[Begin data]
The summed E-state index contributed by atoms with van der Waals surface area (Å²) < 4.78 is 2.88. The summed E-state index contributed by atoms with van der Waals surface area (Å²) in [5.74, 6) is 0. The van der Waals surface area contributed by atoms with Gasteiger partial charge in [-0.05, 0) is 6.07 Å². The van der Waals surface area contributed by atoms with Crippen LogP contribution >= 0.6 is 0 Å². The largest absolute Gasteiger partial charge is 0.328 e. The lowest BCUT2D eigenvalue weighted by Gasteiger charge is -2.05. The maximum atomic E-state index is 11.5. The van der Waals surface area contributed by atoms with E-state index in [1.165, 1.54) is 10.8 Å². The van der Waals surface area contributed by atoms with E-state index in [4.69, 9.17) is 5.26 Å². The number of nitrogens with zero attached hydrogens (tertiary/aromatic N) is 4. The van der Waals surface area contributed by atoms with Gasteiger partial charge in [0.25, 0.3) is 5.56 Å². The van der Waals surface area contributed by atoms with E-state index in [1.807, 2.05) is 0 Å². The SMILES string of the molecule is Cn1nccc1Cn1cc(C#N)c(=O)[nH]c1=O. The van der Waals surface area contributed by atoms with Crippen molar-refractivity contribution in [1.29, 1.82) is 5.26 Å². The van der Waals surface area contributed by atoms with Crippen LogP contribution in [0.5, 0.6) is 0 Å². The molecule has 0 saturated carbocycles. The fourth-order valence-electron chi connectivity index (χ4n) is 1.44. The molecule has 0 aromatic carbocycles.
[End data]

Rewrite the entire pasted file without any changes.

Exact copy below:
The summed E-state index contributed by atoms with van der Waals surface area (Å²) < 4.78 is 2.88. The summed E-state index contributed by atoms with van der Waals surface area (Å²) in [5.74, 6) is 0. The van der Waals surface area contributed by atoms with Gasteiger partial charge in [-0.05, 0) is 6.07 Å². The van der Waals surface area contributed by atoms with Crippen LogP contribution >= 0.6 is 0 Å². The largest absolute Gasteiger partial charge is 0.328 e. The lowest BCUT2D eigenvalue weighted by Gasteiger charge is -2.05. The maximum atomic E-state index is 11.5. The van der Waals surface area contributed by atoms with E-state index in [1.165, 1.54) is 10.8 Å². The van der Waals surface area contributed by atoms with E-state index in [4.69, 9.17) is 5.26 Å². The number of nitrogens with zero attached hydrogens (tertiary/aromatic N) is 4. The van der Waals surface area contributed by atoms with Gasteiger partial charge in [0.25, 0.3) is 5.56 Å². The van der Waals surface area contributed by atoms with E-state index in [1.807, 2.05) is 0 Å². The SMILES string of the molecule is Cn1nccc1Cn1cc(C#N)c(=O)[nH]c1=O. The van der Waals surface area contributed by atoms with Crippen molar-refractivity contribution in [1.29, 1.82) is 5.26 Å². The van der Waals surface area contributed by atoms with Crippen LogP contribution in [0.5, 0.6) is 0 Å². The molecule has 0 saturated carbocycles. The fourth-order valence-electron chi connectivity index (χ4n) is 1.44. The molecule has 0 aromatic carbocycles.